Robbers Cave State Park in Oklahoma may be best known today for its picturesque lakes and trails, but for three weeks in 1954, the park was also the setting for one of the most famous experiments in social psychology. In the Robbers Cave experiment, Muzafer Sherif and his colleagues at the University of Oklahoma recruited 22 boys, all fifth-graders from similar social backgrounds, to attend what they billed as a specially designed summer camp.
The boys were immediately split into two groups: the Eagles and the Rattlers. For the first week, the teams were kept on separate ends of the camp while they participated in a variety of bonding activities. The boys didn’t find out about the other team’s existence until the start of the second week. Having never met each other, the boys quickly began to refer to the other team as “outsiders” and “intruders.”
Following a series of competitive games, the boys’ rivalry grew more intense. They started hurling insults, calling each other “pigs,” “sissies,” and “cheaters.” Their perception of reality mutated. When researchers asked the Eagles and Rattlers to gather up beans from the ground and compare photos of how many each group collected, the boys bragged that their team outmatched the other. In reality, the photos showed the same number of beans for each group.
Fueled by competition and social isolation, the teams raided their rival’s cabins late at night. The Eagles burned the Rattlers flag; some boys started collecting rocks to throw at the others. Worried about physical injury, the experimenters called off the competitions.
Incredibly, 20% of Democrats and 16% of Republicans said they believed on occasion that the country would be better off if large numbers of the opposition died.
More than 60 years later, the Robbers Cave study stands as a metaphor for today’s hyperpartisan politics. Seemingly every policy debate is a competition between two intensely hostile teams. Those on the right and left oppose compromise by their political leaders, view the other party as extreme and uncivil, and believe that their side should benefit the most from any decision.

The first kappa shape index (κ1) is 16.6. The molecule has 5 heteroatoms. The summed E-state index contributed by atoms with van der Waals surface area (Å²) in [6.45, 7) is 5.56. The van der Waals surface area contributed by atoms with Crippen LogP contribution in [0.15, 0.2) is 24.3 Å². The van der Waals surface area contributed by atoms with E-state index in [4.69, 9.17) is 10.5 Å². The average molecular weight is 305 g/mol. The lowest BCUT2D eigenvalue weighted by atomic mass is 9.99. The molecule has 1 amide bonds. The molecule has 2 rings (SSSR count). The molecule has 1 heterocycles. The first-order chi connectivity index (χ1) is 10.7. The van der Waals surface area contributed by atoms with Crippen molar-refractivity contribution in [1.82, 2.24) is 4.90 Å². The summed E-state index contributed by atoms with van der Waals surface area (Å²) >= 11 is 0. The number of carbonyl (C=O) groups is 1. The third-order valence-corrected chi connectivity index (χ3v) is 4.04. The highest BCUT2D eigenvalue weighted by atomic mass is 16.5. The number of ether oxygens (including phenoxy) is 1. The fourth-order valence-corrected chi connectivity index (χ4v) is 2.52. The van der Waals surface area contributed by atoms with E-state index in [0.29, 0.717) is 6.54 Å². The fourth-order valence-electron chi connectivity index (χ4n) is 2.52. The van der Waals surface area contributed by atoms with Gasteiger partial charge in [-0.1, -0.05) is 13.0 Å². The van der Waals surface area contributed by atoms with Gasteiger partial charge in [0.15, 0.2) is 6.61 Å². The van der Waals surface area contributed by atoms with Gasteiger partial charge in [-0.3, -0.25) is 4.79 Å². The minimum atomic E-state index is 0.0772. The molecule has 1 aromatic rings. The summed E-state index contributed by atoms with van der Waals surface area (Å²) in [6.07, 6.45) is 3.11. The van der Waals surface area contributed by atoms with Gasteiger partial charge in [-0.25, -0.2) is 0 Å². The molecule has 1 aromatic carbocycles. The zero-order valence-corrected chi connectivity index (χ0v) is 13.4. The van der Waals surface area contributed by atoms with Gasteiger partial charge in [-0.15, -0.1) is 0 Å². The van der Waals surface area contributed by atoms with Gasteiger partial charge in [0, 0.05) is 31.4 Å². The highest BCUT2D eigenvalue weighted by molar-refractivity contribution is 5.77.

A recent study by Lilliana Mason and Nathan P. Kalmoe, political scientists at the University of Maryland and Louisiana State University, found that more than 40% of Americans surveyed viewed the opposing party as “downright evil.” Incredibly, 20% of Democrats and 16% of Republicans said they believed on occasion that the country would be better off if large numbers of the opposition died.
In other extreme examples, party loyalists dehumanized their political adversaries, Mason and Kalmoe found. In the case of both parties, nearly one out of five survey respondents agreed with the statement that their political opponents “lack the traits to be considered fully human — they behave like animals.”
According to that same study, if the opposing party won the 2020 election, 18% of Democrats and 14% of Republicans reported they believed violence would be justified.
The best-educated and informed partisans tend to be the most intensely tribal, engaging in “my side” reasoning that prioritizes victory over a desire for the greater good. Research shows that the most well-informed partisans are quick to endorse their party’s policy positions, not as a matter of principle but, as New York Times columnist Thomas Edsall writes, “as a public act designed to signal their tribal loyalty as a Democrat or Republican.”
On no other issue are such animosities, prejudices, and biases more prevalent, and more problematic, than on climate change.